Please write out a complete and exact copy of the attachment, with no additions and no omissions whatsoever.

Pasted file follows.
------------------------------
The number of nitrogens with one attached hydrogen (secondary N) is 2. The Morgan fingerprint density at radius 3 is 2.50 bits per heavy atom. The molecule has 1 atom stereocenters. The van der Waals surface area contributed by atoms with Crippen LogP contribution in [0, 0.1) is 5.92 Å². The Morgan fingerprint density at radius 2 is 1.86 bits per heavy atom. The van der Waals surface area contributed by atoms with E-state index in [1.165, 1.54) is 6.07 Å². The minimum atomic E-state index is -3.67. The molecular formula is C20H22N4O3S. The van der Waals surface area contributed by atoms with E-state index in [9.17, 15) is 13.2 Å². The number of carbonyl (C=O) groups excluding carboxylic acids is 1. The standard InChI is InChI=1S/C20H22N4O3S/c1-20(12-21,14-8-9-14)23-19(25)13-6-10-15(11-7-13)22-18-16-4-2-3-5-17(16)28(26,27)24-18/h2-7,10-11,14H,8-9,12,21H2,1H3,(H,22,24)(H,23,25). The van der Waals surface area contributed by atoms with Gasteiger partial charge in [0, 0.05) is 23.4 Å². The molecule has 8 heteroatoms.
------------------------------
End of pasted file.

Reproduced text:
The number of nitrogens with one attached hydrogen (secondary N) is 2. The Morgan fingerprint density at radius 3 is 2.50 bits per heavy atom. The molecule has 1 atom stereocenters. The van der Waals surface area contributed by atoms with Crippen LogP contribution in [0, 0.1) is 5.92 Å². The Morgan fingerprint density at radius 2 is 1.86 bits per heavy atom. The van der Waals surface area contributed by atoms with E-state index in [1.165, 1.54) is 6.07 Å². The minimum atomic E-state index is -3.67. The molecular formula is C20H22N4O3S. The van der Waals surface area contributed by atoms with E-state index in [9.17, 15) is 13.2 Å². The number of carbonyl (C=O) groups excluding carboxylic acids is 1. The standard InChI is InChI=1S/C20H22N4O3S/c1-20(12-21,14-8-9-14)23-19(25)13-6-10-15(11-7-13)22-18-16-4-2-3-5-17(16)28(26,27)24-18/h2-7,10-11,14H,8-9,12,21H2,1H3,(H,22,24)(H,23,25). The van der Waals surface area contributed by atoms with Gasteiger partial charge in [0, 0.05) is 23.4 Å². The molecule has 8 heteroatoms.